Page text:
Graham Reid | | 2 min read
Here's a story from the battleground of fun: In recent months I have -- for purely academic purposes, you understand -- been buying up cheap vinyl by prog-rock and glam-rock bands.
It's kinda fun (although I hope I never heard any more songs by Mud to be honest) and I realise now I was lucky enough to miss most prog when it rolled around in the late Sixties/Seventies.
But here's the thing: the prog vinyl is invariably in excellent condition and the glam from the same period has been thrashed within an inch of its useful life. Clearly the prog was played on good stereos (and perhaps not that often, some look to be in mint condition) and the glam -- Sweet, T. Rex, Gary Glitter etc -- was taken to parties and used as beer coasters.
It's easy to see which of the two genres was the more enjoyed by the greater number of people, as unfashionable as that may seem . . . because if you look at most rock history books, prog gets ample space and the populist stuff like pop and glam barely rates a mention as if it is some lower life form.
At the Abba Museum in Stockholm there is an interesting section about how rock critics championed prog and tried to kill off the pop bands, especially Abba.
I say this because I was reading a lot about Yes -- I only ever had their double album Tales from Topographic Oceans -- and felt the need to investigate further, especially when one prog overview rated two Yes albums -- Close to the Edge (1972) and The Yes Album ('71) -- in the top 12 of their 40 Cosmic Prog Albums.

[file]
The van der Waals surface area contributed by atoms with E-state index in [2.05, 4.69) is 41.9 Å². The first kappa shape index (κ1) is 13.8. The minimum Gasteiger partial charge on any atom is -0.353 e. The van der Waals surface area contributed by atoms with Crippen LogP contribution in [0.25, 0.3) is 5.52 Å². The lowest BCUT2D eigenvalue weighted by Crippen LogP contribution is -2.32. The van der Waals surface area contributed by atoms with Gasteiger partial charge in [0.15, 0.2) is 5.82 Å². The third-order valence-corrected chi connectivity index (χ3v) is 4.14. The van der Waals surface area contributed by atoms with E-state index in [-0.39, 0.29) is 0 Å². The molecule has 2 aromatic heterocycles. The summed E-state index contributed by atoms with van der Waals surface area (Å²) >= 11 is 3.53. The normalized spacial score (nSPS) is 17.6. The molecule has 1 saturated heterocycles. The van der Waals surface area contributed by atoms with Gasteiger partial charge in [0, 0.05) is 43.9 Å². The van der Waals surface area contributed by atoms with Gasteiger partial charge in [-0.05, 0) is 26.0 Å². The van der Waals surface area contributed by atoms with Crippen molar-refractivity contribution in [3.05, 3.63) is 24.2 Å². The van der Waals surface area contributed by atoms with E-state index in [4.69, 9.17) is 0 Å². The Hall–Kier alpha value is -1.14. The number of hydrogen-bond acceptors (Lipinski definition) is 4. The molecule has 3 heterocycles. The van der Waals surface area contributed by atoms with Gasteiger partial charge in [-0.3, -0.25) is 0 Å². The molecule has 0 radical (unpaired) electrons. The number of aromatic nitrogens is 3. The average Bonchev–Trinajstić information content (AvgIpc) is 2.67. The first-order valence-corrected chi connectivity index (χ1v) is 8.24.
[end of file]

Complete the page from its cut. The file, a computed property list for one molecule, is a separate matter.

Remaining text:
Time to rectify my longstanding indifference to the genre (although I had 16 of their top 40) and especially Yes, because I could barely stand Jon Anderson's voice.
This reasonably priced collection seemed the place to start as it has their debut (which is considered one of the first prog albums and has them doing a McGuinn/Crosby song I See You alongside originals and the Beatles' Every Little Thing, which I never thought of as remotely prog) and then their acclaimed Yes Album (#12 on that list). Then there's the leap ahead to '83 for their "reunion" album 90125 which was produced by Trevor Horn (who came into the band after being half of The Buggles) and contained that annoying radio hit Owner of a Lonely Heart. 90125 became their biggest seller.
So it's weird collection, but my attention here will be solely on The Yes Album because I found it surprisingly listenable and features the great guitarist Steve Howe who has clearly done his mid-Sixties Beatles homework as he can pull out a Daytripper/Paperback Writer sound. He also fires off the strange acoustic hoe-down of Clap, which I understand was originally and accidentally attributed as "The Clap", a title very Clam Caravan, if you can Tap into the joke.
The Yes Album also manages to be much more focused than I imagined -- songs actually go somewhere and remain on solid ground thanks to some sublime bass and drum interplay -- and although I still find Anderson's voice hard to take, here it finds its context in an amalgam of rock, pop, jazz fusion and of course prog (notably on their keynote Starship Troopers).
I've played the other two in this set and although I doubt I'll go near 90125 again I found that self-titled debut also interesting, in part because it is less prog than they quickly became (especially in the Rick Wakeman Years) and their seven minute version of I See You is fleetfooted and they turn Every Little Thing into . . . well, a whole other every longer and tougher thing, with little nods to Daytripper.
So at just $15 at JB HiFi stores here, I have to say I am pleased to enter this as a Bargain Buy, and I even went back to pick up Closer to the Edges (#3 in that listing behind Dark Side and Genesis' Foxtrot) for a paltry $10.
Famously a Rolling Stone reviewer dismissed their debut with one word: "No".
Mine's a "definitely maybe".